Lang joins `trench war' challenge for Presidency

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The Independent Online
Jack Lang, France's charismatic former culture minister, last night threw his hat into the ring as a possible Socialist candidate in the country's presidential election.

Mr Lang has joined what the newspaper Liberation yesterday called "the trench warfare", the increasingly bitter battle over who should represent the Socialists in the election. So far there are two and a half names in contention: Mr Lang; Lionel Jospin, the former education minister; and Henri Emmanuelli, the party's First Secretary, who has yet to declare but is hovering in the background.

There is no realistic hope that any of these men can extend Francois Mitterrand's 14-year Socialist hold on the presidency. What is at issue is who can unite the non-Communist left sufficiently to prevent a total disaster in the spring elections.

Present opinion polls show that all available candidates would fail to make it into the second round of voting. Mr Jospin has been attacked by Mr Emmanuelli on the grounds that he could not deliver the vote of the Radical Party of Bernard Tapie, the disgraced former soccer boss.

Jean-Francois Hory, president of the radicals, has said that he prefers Mr Lang to Mr Jospin. Mr Hory has even discussed, in a letter he sent to Mr Emmanuelli, an institutional link between the two parties that would amount to merger. Mr Lang, a colourful media-friendly if somewhat insubstantial figure, has a reasonably good showing in the polls at the moment.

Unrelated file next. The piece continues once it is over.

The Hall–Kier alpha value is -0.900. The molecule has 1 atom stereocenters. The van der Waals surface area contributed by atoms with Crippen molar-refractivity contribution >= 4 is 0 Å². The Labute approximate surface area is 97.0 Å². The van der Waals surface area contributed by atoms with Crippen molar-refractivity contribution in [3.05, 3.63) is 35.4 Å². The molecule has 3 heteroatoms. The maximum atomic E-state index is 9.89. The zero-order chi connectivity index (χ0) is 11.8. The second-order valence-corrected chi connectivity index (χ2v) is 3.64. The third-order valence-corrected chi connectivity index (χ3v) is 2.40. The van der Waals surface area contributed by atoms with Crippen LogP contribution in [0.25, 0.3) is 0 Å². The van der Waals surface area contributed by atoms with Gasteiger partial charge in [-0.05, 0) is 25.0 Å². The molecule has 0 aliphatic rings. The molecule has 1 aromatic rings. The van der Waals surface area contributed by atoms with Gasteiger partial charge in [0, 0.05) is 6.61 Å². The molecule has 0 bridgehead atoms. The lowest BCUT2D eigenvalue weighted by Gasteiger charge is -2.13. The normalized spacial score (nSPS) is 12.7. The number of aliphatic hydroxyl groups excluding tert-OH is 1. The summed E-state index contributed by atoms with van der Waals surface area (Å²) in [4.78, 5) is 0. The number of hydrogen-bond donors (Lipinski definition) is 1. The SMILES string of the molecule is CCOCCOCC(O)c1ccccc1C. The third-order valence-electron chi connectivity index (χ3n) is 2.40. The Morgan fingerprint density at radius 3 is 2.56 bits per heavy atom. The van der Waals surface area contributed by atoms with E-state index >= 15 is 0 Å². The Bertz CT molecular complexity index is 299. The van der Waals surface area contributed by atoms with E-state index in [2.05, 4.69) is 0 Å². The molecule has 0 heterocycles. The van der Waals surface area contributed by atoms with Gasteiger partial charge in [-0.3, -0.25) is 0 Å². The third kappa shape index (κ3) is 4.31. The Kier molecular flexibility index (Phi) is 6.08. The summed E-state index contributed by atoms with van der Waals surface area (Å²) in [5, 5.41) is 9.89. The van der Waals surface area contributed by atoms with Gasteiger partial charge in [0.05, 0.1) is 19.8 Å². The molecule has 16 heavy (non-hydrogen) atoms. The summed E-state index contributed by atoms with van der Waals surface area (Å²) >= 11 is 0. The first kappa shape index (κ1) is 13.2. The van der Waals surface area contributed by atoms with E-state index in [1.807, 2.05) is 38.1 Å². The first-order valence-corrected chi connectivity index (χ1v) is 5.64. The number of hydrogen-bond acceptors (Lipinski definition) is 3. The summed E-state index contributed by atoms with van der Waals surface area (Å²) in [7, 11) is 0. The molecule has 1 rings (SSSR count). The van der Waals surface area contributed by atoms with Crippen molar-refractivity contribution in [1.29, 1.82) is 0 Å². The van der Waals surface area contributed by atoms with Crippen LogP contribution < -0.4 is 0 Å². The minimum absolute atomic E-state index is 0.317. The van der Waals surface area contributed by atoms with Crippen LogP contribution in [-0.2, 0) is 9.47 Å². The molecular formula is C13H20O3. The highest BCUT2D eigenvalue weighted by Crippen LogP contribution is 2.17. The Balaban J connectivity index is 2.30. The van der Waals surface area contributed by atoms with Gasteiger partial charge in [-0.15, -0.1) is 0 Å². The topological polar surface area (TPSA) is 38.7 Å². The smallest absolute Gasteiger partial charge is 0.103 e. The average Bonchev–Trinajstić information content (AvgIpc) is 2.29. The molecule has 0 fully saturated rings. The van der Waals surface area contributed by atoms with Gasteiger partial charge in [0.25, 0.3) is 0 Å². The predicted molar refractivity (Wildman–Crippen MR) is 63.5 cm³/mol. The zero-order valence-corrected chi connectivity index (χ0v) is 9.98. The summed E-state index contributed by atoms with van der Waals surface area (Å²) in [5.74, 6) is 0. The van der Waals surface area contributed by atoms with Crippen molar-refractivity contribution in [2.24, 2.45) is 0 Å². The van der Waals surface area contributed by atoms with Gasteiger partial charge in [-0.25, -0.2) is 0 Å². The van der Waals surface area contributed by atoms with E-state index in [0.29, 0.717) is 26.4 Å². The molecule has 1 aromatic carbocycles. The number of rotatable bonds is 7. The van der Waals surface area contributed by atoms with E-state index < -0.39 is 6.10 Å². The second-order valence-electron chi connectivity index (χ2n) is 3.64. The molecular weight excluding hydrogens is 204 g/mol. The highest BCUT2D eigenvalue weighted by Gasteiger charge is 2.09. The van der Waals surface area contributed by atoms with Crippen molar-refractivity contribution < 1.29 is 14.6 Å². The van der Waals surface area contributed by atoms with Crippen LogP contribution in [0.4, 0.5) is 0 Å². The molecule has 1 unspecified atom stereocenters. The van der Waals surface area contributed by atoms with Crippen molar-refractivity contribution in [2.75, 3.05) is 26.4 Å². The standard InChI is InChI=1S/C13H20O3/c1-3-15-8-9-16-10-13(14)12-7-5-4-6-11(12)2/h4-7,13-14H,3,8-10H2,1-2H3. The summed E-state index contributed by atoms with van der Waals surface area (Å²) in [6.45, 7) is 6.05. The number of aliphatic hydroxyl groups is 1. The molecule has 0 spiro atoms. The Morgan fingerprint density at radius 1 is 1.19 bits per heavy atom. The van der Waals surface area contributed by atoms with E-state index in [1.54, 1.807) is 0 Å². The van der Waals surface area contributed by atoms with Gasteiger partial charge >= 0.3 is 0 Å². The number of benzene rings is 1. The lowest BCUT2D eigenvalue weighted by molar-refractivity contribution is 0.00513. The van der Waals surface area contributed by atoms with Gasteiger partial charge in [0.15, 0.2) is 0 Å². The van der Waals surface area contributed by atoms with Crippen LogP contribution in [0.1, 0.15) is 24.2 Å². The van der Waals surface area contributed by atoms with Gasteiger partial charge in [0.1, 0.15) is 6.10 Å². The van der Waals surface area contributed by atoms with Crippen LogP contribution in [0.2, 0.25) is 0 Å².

Mr Lang, 55, a close associate of President Mitterrand, told a television interviewer, in charcteristically florid style: "I am prepared to run for President of the Republic unless someone else embodies better than I do our ideals of unity and enthusiasm, a personality who can move mountains...and let those who believe in us cease despairing.".

Today Edouard Balladur, the centre-right Prime Minister, is expected to announce his candidacy. All of the polls show Mr Balladur winning the election hands down for his Gaullist RPR party.

Mr Balladur has brought forward his declaration by a day, apparently because the announcement has been widely predicted.

Things may not be so easy for him from now on. He has few campaign plans at the moment and will be a sitting target for other candidates. Against this must be set his popularity and the vacuum in the Socialist party that has been filled by internal disputes after their 1993 defeat in legislative elections. "Stop the massacres" was the plaintive cry of Michel Rocard, thought to be the socialists' best hope until he decided not to run last year.

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